Would the Safe Clean Water Program benefit marine life?

Absolutely. Over the last ten years, thousands of dolphins, seals, sea lions and whales have washed up sick or dead along Southern California’s shoreline, and one million seabirds each year choke on plastic garbage or die after getting tangled in plastic nets and other trash. And, each year, over 4,000 tons of trash are removed from L.A. County beaches. By preventing stormwater runoff from carrying trash and toxins out to sea, we can better protect marine life.


Can we count on the federal government to protect our beaches and water resources?

The U.S. Environmental Protection Agency and Federal Clean Water Act have historically been key in establishing strong water quality standards; however, they provide minimal funding. Today, it’s more important than ever for our County leadership to take action to improve local water resources for L.A. County residents.


Would the Safe Clean Water Program help our cities comply with the current federal Clean Water Act?

Yes. Los Angeles County, local municipalities and local water agencies have developed high-priority projects to capture and clean stormwater to comply with the Clean Water Act. Unfortunately, many of these projects lack funding. The Safe Clean Water Program would help our area meet standards for Clean Water.


What funding exists for these important projects?

While some types of water supply projects are supported by reliable revenue, like regular rates, there is no dedicated funding source for stormwater projects. L.A. County and the Los Angeles County Flood Control District are working to identify funding and opportunities to share costs with other agencies. Several cities in the County are investing limited funds in stormwater capture and re-use plans, and the L.A. County Safe Clean Water Program will help unify these efforts and maximize resources to support safe, clean local water resources for all L.A. County residents.


Who is eligible to vote on the Safe Clean Water Program?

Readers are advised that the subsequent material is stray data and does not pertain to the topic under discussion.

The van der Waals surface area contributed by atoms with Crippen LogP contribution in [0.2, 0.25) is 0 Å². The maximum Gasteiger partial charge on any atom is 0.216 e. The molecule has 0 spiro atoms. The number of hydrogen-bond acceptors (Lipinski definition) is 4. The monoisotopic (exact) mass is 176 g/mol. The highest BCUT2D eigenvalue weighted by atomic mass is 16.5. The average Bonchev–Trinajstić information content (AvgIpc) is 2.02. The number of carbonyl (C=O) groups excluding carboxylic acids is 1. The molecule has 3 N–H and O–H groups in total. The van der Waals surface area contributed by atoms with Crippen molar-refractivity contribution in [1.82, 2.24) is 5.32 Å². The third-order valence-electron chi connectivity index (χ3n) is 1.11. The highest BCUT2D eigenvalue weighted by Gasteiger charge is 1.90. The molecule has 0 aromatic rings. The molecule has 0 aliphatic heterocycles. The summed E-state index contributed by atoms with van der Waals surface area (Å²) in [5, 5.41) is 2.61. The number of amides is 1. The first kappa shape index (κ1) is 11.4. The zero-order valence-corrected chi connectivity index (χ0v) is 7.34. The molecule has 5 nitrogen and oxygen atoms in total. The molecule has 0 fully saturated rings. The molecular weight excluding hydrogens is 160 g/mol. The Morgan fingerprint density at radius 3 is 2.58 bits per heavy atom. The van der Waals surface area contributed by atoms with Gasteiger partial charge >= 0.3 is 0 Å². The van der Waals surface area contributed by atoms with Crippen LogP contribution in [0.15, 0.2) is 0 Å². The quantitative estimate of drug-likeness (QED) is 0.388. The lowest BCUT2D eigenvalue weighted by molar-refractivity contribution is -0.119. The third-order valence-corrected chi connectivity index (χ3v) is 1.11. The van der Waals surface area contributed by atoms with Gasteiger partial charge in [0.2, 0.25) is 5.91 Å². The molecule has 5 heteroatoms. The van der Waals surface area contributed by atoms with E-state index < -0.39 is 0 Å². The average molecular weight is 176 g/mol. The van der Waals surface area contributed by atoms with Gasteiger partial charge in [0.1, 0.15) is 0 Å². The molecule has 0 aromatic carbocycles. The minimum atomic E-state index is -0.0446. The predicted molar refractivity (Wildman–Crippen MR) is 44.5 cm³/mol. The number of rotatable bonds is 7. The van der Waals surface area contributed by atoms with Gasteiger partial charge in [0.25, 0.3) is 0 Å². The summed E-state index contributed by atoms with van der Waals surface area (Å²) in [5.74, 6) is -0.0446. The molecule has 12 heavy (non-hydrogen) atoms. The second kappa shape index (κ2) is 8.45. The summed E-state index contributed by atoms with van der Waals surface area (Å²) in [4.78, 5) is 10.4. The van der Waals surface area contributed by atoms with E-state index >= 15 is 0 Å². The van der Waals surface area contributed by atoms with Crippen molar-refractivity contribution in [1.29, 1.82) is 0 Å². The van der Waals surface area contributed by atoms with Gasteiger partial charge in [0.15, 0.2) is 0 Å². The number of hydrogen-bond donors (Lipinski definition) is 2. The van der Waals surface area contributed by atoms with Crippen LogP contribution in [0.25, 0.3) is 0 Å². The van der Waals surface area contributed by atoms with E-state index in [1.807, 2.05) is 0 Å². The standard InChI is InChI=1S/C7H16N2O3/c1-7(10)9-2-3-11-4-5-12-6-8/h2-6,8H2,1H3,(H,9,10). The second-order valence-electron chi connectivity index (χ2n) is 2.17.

All registered voters residing within the L.A. County Flood Control District may vote on the measure. A supermajority vote of 66.7% is required for it to pass.


How much would a ballot measure raise, and who would pay for it?

If passed, the Safe Clean Water Program would raise about $300 million per year to implement needed stormwater capture projects.

The L.A. County Board of Supervisors has proposed a special parcel tax for voter approval on the November 2018 ballot.  The amount of the tax on each parcel would be based on the amount of impermeable surface area on each parcel—paved or built areas where water cannot infiltrate, and instead runs off as stormwater or urban runoff.

The estimated median cost for a residential property owner would be $83 per year. An appeals process would be available for any property owners that believe their tax amount has been incorrectly calculated. Low-income seniors may qualify for exemption. Schools are exempt by law.

To calculate the proposed tax on your parcel, please use our tax calculator tool.


Is anyone exempt from paying for the Safe, Clean Water Program?

Low-income seniors and some non-profit organizations are eligible for exemption. In addition, schools are constitutionally exempt from parcel taxes.


When will money from the Safe, Clean Water Program be available for projects?

Beginning immediately after voter approval, we’ll start the process for evaluating and soliciting regional projects. As part of the Municipal Program, cities could start receiving  funds for local stormwater capture projects and programs as early as Winter 2020.


Where can I learn more?

Our resources page has more information about Safe Clean Water projects. Dive in!


How can I get involved?

For more ways to protect and improve our water resources, go to